The piano and percussion duo may be two-thirds of that most ubiquitous trio formation, but it is not often heard. Among those who have tackled this duo format are former Yes members, keyboardist Patrick Moraz and drummer Bill Bruford
both with solid jazz credentialswho had been down this road more than twenty years back with two E.G. Records releases, Flags
and Music for Piano and Drums
(1983, 1985) but with multiple keys and percussion instruments, their efforts were technologically embellished. Pianist Irène Schweizer has recorded duos with a number of drummers including Han Bennink
, Louis Moholo-Moholo
, and Andrew Cyrille
. And, of course, Max Roach
and Cecil Taylor
captured their 1979 Columbia University performances on Historic Concerts
(Soul Note, 1980). A new release, Sitting Bull
, with Italian pianist Federico Pozzer and drummer Aleksandar Škorić stands out in its diversity and approach to this setting.
Pozzer had studied classical piano from childhood and into his time at the Conservatory of Vicenza. It may not be coincidental that his thesis was on the celebrated Ukrainian pianist, Misha Mengelberg who had also recorded with Bennink. Serbia born Škorić and Pozzer met in Holland in 2013 when both were attending the Conservatory "Prins Claus" in Groningen. The two had recorded as part of a self-titled quintet, Falga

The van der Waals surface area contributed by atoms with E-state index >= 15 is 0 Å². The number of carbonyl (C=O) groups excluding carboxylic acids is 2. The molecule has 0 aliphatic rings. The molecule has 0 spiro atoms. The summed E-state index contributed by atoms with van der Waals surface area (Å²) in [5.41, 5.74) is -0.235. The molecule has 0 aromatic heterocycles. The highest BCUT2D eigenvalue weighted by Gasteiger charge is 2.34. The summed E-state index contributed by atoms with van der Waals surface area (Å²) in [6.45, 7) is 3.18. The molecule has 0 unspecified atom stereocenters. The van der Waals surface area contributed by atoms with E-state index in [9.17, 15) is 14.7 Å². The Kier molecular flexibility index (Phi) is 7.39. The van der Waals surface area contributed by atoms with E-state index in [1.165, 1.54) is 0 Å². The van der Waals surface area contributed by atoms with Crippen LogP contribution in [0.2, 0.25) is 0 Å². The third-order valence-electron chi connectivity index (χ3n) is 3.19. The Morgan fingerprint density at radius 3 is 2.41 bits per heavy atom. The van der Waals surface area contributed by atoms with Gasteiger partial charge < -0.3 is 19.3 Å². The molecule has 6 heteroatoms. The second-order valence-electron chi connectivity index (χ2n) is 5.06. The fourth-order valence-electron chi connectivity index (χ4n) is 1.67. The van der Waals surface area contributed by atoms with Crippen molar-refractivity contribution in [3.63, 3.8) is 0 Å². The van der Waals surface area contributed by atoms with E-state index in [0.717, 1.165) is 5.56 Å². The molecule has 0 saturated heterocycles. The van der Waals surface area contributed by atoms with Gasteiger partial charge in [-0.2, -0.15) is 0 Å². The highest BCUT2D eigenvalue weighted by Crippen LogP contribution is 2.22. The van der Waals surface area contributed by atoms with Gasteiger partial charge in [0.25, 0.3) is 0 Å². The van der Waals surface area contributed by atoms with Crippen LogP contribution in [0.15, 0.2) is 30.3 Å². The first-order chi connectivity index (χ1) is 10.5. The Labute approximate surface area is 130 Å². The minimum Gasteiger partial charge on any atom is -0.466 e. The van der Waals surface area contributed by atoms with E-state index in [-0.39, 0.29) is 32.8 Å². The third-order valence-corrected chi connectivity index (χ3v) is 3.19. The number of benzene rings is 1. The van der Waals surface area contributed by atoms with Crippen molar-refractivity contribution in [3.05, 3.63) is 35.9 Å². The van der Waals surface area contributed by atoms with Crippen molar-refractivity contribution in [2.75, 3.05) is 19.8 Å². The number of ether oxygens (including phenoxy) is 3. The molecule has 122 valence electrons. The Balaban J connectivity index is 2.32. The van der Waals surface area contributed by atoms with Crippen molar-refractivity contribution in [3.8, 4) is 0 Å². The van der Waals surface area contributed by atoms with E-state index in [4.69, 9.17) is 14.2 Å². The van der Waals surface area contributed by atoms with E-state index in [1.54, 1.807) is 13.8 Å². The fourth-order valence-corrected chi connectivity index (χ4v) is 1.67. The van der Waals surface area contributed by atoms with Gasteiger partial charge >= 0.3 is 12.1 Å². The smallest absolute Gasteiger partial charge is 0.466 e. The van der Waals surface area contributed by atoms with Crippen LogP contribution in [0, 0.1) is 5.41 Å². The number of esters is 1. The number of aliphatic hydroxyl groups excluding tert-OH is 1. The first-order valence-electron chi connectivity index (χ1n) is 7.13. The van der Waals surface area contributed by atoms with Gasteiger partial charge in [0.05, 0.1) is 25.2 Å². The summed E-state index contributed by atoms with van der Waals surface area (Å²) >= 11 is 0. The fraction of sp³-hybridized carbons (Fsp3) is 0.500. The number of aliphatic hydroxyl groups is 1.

(Cantina, 2015). Their synergyand diverse musical interestsmake Sitting Bull
an intriguing and unusual album.
There are twelve pieces on the album, with nine of them being improvised, one ("Pigeons") composed by Pozzer and covers of Thelonius Monk
and John Coltrane
. Three of the pieces clock in around one-minute each; more sonic ideas than fully executed concepts. The opening "Hoka Psice" features dramatic washes of cymbals along with bells and rattles and what may be Pozzer tinkering with the inner workings of the piano. "Dakota" has Pozzer dropping in chords, then letting the silence settle in between. Monk's "Criss Cross" is somewhat true to the original albeit, a harder, more spikey interpretation. An oddand unintentionally humorousfire and brimstone preacher is the backdrop for "What is Your Life (Part 2)"; the speaker's high drama blending perfectly with the frenzied improvisations of Pozzer and Škorić. The last half of Coltrane's "Sun Ship" is given to an amazing and exhausting Škorić solo.
There's not a lot of down time on Sitting Bull
though "Crowded" and "Pigeons" are quietly melodic breaks in the hyper-complexity that pervades throughout this album. Despite the free nature of the music, there's a clear and consistent vision; Pozzer and Škorić finding an intuitive empathy as they trade-off between complementing each other and playing in near-seclusion. This album is as good as it is different and well worth the listening time.
Hoka Psice; Dakota; Criss Cross; What is Your Life (Part 2); Prelude to Oasis; Oasis ( Joy ); Sun Ship; Oasis; Crowded; Luigia Non Fare la Cattiva; Two Humming Birds; Pigeons.
Federico Pozzer: piano; Aleksandar Škorić: drums.